A look of relief crossed Monica’s face.

“Could that be done?”

“Certainly, if absolute madness could be [140]proved. But you know in many cases this is most difficult to demonstrate; and in Fitzgerald’s independent position it might be exceedingly hard to get the needful evidence.”

Her face clouded again.

“But you will see him, Tom? You will try to find out?”

He hesitated a little. To tell the truth he did not care about the job. He had a hearty contempt for the man himself, did not attach much weight to Monica’s suspicions, and thought her fears far-fetched. But her pleading face prevailed.

“Well, Monica, if you particularly wish it, I will endeavour to meet him, and enter into a sort of speaking acquaintance. I don’t promise to force myself upon him if he avoids me pointedly, but I [141]will do what I can in a casual sort of way to find out something about him. But it is not at all likely he will prove mad enough to be placed under restraint.”

“I believe he drinks,” said Monica, softly. “He used not to, but I believe he does now.”

“Well, if he has a screw loose and drinks as well, he may make an end of himself in time. At any rate, if it will relieve your mind, I will find out what I can about him.”

“Thank you, Tom; I am very much obliged to you; and if you cannot do much, at least you can keep your eye upon him, and let me know how long he stays here. I—I—it may be very foolish; but I don’t want Randolph to come back till he has gone.”


Tom’s eyebrows went up.

“Then you really are afraid?”

She smiled faintly.

“I believe I am.”

“Well, it sounds very absurd; but I have a sort of a faith in your premonitions. Anyway, I will keep your words in mind, and do what I can; and we will try and get him off the field before you are ready to return to it. I should not think the attractions of the place will hold him long.”

So Monica went off to Scotland with a lightened heart; and yet the shadow of the haunting fear did not vanish entirely even in the sunshine of her great happiness.



“An empty sky and a world of heather.”

Such was the scene that met Monica’s eye as she stepped out into the clear morning sunshine, and gazed out over the wide expanse of moorland that lay in a kind of purple glory all around her.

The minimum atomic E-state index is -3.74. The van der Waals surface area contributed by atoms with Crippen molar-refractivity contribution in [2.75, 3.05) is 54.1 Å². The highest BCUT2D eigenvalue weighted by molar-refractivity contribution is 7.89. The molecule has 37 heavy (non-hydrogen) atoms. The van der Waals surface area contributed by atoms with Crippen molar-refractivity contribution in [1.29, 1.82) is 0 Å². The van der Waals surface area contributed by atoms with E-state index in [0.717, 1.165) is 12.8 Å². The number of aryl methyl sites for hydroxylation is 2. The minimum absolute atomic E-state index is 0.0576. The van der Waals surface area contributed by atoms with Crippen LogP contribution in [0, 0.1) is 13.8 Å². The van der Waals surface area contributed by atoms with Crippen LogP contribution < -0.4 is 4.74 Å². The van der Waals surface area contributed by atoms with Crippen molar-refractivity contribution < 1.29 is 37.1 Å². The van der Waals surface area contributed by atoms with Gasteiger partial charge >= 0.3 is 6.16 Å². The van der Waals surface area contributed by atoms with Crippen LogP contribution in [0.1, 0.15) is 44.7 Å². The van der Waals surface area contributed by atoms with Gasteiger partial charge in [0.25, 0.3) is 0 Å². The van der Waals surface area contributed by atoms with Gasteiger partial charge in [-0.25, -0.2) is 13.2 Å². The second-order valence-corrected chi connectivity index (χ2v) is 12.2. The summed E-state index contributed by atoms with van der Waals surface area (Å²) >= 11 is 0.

Randolph’s shooting-box was situated in a very lonely, yet wonderfully picturesque spot. It seemed as if it had just been dropped down upon its little craggy eminence amid this rolling sea of billowy heather, and had anchored itself [144]there without more ado. There was no attempt at park or garden, or enclosed ground of any kind. The moor itself was park and garden in one, and the heather and gorse grew right up to the wide terrace walk upon which the south windows of the little house opened. A plantation of pine and fir behind gave protection from the winter winds, and shade from the summer sun; but save for this little wood—an oasis in a blooming desert—the moor stretched away in its wild freedom on every hand, the white road alone, glimpses of which could be seen here and there, seeming to connect it with the great world beyond.

Trevlyn was lonely and isolated enough, but it almost seemed to Monica, as she gazed over the sunny moorland that [145]glorious summer morning, as if she had never been so utterly remote from the abode of man as she was to-day.

There was a step behind her, and a hand was laid upon her shoulder.

“Well, Monica?”

She turned to him with lips that quivered as they smiled.

“It is all so exquisite, Randolph—so perfect. You did not tell me half.”

“You like it, my Monica?”

“Like it! It seems as if you and I were just alone in the world together.” He bent his head and touched her brow with his lips.

“And that contents you, Monica?”

She looked up with eloquent eyes.

“Need you ask that question now?”

His smile expressed an unspeakable [146]happiness; he put his arm about her saying softly:

“There are some questions one never tires of hearing answered, sweet wife. Ah, Monica! when I think of the past, I feel as if it were almost necessary to have lived through that, to know what such happiness as ours can be. It is the former doubt that makes the present certainty so unutterably sweet. Do you ever feel that yourself, my darling?”

He spoke gravely and gently, as they stood together in the golden sunshine. She looked up into his face with deep love and reverence, yet he felt her slight form quiver in his clasp. He looked at her smilingly.

“What is it, Monica?”

“Nothing—only a strange feeling I have [147]sometimes. I know what you mean, Randolph. You are quite, quite right—only do not let us to-day think of the sorrow that went before. Let us be happy with one another.”

“We will, my Monica. You are quite right. This is our bridal holiday, of which circumstances cheated us at the outset, and as such we will enjoy it. Come in to breakfast now; and then we will have the horses out, and you and I will explore our new world together, and forget there is any other before or behind us.”

The shadow fled from Monica’s brow, the happy light came back to her eyes, came back and took up its abode there as if never to depart again. What happy, happy days were those that followed! No one invaded the solitude which was such [148]bliss to the two who had sought it; no foot crossed the threshold of the peaceful home that Randolph had made ready with such care for the reception of his bride.